The Oregon Trail Documentary Examines Legendary Game's Origins
The documentary was produced by MinnMax, which partnered with the New Vision Foundation charity.
The best day in elementary school was when your whole class went into the computer lab and instead of using some boring science or math program, you got to play The Oregon Trail. The educational game has seen many iterations and has been around for decades, and MinnMax founder (and former Game Informer video producer) Ben Hanson has produced a documentary examining its unusual origins. You can watch the entire thing right here.
Trailheads: The Oregon Trail is a free YouTube documentary that examines the game's Minnesota roots, including how it was initially created in college by the three-person team of Bill Heinemann, Paul Dillenberger, and Don Rawitsch and donated to the state's MECC organization.
You've almost certainly played some version of The Oregon Trail if you live in the United States, as it has been a staple in schools for years and dates back in one form or another to 1971. It gained particular popularity on the Apple II computer and you can even get a handheld version that resembles that computer. It's the full version of the game, too, with hunting and other mini-games left intact. Be careful, or you'll die of dysentary.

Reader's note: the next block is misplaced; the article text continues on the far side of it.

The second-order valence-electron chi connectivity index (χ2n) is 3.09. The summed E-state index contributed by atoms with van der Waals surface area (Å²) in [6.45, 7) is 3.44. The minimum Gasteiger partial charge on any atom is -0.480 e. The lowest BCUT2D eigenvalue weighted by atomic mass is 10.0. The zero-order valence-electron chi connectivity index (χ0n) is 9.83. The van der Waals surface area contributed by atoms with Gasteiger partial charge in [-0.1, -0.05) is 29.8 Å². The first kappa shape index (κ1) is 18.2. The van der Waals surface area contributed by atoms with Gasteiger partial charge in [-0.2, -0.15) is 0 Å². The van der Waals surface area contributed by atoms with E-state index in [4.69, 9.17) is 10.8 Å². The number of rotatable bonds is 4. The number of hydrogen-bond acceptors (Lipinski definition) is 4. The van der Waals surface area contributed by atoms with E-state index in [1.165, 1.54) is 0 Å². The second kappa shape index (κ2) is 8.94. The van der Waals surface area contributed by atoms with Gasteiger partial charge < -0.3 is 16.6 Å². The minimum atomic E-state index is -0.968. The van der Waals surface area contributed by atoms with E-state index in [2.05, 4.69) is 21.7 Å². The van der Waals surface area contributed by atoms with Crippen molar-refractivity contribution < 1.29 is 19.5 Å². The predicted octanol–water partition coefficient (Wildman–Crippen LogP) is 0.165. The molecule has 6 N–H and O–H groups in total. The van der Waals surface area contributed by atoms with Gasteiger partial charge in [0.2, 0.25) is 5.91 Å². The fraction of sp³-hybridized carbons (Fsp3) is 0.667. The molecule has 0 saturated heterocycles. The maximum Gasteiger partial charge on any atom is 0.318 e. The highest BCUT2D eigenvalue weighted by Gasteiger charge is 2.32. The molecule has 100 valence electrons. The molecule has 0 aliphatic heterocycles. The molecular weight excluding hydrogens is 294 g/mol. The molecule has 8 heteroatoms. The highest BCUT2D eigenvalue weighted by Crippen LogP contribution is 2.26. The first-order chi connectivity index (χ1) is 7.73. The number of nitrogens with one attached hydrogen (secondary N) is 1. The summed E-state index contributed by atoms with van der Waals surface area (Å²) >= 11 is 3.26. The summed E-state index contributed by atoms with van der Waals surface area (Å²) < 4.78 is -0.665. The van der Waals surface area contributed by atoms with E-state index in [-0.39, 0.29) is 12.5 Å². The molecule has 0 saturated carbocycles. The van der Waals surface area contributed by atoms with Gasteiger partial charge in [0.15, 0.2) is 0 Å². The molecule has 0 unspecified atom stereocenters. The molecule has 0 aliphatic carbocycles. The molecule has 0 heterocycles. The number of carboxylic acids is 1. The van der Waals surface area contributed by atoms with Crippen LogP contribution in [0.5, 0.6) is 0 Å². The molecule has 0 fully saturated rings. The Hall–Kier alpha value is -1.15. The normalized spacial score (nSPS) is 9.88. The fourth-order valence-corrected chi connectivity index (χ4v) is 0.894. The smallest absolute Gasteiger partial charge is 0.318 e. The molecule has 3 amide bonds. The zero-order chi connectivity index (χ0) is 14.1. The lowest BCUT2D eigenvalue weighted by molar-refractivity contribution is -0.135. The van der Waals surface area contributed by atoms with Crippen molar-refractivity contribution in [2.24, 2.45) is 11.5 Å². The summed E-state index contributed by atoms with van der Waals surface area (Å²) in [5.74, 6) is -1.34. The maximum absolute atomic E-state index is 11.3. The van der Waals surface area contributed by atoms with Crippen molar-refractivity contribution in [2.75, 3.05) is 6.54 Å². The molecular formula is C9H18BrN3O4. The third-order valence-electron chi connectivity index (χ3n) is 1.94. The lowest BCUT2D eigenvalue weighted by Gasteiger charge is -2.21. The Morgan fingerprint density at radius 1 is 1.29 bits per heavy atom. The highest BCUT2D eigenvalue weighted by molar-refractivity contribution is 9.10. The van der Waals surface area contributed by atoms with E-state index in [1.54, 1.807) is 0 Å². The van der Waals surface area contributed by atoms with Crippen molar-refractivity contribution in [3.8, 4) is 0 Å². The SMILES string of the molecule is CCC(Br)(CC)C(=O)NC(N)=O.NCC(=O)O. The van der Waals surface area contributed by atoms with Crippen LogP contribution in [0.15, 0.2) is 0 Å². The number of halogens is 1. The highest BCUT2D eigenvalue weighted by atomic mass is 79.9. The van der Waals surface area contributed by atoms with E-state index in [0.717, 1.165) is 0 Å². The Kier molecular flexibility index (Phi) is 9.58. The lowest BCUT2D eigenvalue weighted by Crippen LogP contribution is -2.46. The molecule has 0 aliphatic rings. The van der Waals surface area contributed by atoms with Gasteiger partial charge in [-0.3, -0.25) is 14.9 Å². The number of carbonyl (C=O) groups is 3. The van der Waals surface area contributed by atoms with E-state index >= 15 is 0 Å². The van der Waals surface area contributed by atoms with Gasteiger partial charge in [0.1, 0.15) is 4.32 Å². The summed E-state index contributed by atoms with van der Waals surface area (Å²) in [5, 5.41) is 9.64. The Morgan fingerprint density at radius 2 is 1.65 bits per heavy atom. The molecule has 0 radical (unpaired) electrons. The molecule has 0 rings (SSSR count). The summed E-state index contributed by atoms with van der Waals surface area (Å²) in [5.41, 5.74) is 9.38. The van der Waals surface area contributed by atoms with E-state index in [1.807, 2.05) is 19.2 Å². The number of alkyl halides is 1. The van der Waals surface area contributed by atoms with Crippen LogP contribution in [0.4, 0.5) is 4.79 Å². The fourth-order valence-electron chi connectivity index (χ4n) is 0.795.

"Few games have reached such popularity with both educators and their students, let alone for several decades," Video Game History Foundation's co-director Kelsey Lewin said in the announcement. "Trailheads does the important work of elevating the history of The Oregon Trail--highlighting the faces behind the beloved classic and sharing their stories."
Because of the Minnesota connection, MinnMax also partnered with the New Vision Foundation, a non-profit organization that helps underprivileged youth learn about coding and digital literacy. The group is looking to raise $3,000 over the next few weeks via the partnership. Thus far, it has reached a little over $1,000. Funding for this campaign will help teachers to continue working remotely for the program.